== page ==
Hot new country duo Florida Georgia Line has already sold out an April 16 show at Washington State University’s CUB Ballroom in Pullman. Area fans have a second chance to see this up-and-coming band.
The Gonzaga University Student Body Association is bringing the duo to the McCarthey Athletic Center on April 17.
Tickets for current GU students will cost $15 and go on sale at noon Wednesday, via the website gogsba.org/events/FGL/. Tickets to the public, at $25, go on sale at 10 a.m. Friday through TicketsWest, (800) 325-SEAT or www.ticketswest.com.>
Florida Georgia Line, featuring Tyler Hubbard and Brian Kelly, splashed onto the scene last year behind the hit single “Cruise.” Their full-length debut record, “Here’s to the Good Times,” was released in December and is at No. 7 on Billboard Magazine’s Country Album chart.
The website Country Weekly said the album lives up to its title, as the disc centers on themes of summertime, women, partying and trucks – in no particular order. The reviewer, Bob Paxman, writes: “And yet it all works. There’s more energy than a year’s supply of caffeine drinks and the songs are simply catchy and infectious.”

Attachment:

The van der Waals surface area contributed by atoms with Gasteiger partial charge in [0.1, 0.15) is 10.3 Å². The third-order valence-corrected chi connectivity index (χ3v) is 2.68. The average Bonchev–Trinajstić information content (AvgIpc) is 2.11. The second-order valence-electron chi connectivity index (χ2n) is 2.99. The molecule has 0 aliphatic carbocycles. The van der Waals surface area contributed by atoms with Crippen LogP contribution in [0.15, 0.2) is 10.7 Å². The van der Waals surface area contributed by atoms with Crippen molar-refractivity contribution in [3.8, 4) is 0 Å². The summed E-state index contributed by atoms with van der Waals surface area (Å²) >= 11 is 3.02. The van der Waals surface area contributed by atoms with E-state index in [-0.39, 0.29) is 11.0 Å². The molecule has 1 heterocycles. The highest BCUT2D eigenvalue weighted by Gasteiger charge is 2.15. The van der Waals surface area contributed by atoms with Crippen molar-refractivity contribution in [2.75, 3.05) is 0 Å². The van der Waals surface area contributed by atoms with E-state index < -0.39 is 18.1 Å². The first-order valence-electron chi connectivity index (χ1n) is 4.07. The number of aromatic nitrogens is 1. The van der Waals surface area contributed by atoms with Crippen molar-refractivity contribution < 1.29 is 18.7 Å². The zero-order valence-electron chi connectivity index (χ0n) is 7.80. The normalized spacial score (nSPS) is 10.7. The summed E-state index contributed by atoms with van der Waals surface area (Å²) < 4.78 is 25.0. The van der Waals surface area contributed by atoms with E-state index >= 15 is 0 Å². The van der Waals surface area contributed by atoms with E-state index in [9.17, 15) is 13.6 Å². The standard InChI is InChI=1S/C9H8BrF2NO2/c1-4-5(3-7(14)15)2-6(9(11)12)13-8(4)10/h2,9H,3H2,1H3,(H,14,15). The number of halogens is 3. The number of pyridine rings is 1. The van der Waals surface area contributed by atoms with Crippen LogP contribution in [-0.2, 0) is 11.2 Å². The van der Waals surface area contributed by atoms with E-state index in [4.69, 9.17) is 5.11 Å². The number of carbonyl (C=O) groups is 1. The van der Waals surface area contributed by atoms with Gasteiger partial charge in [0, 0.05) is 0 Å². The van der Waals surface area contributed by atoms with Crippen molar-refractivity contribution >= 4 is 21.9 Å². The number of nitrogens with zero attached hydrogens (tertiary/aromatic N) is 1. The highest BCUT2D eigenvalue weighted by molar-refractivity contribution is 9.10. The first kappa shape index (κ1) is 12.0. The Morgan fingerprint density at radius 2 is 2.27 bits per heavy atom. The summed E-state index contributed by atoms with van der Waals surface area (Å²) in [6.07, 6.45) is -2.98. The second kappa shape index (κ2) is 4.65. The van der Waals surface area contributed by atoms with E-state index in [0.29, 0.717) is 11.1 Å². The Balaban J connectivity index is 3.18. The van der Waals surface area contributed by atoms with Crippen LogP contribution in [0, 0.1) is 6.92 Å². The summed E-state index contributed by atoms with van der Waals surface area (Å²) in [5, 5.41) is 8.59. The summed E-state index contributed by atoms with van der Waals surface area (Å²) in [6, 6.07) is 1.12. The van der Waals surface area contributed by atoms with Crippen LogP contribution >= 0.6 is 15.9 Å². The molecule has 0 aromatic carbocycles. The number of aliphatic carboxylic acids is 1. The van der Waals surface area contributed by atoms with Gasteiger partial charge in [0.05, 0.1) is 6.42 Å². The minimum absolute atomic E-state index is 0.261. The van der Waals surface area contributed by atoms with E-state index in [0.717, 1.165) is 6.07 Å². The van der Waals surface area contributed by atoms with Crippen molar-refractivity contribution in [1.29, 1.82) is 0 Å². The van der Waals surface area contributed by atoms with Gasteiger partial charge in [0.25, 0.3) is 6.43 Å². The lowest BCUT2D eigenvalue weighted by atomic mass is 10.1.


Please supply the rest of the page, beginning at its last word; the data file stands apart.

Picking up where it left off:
There was a man from Spokane …
The limerick contest is back.<p>Spokane7.com is resurrecting a longtime Spokane favorite this year. Entries – originals only, please – must follow this year’s theme: Creatures of the Inland Northwest. This can include real animals, mythical beasts (hello, Bigfoot), school mascots and political animals. Entries also must adhere to the standard, five-line limerick format.
Oh, and if you really want to show off, shoot a video of yourself reading your limerick(s), upload it to YouTube and send us the link. Upon approval, we’ll add it to the Spokane7 YouTube channel.
Limerick writers have until 5 p.m. Friday to submit as many entries as they’d like. Snail mail: Joe Butler/Limerick Contest, P.O. Box 2160, Spokane, WA 99210-1098. Email: firstname.lastname@example.org. Online: Spokane7.com, click on “Contests.” Auntie’s Bookstore is supplying the prizes.
sponsored According to two 2015 surveys, 62 percent of Americans do not have enough savings to handle an unexpected emergency, much less any long-term plans.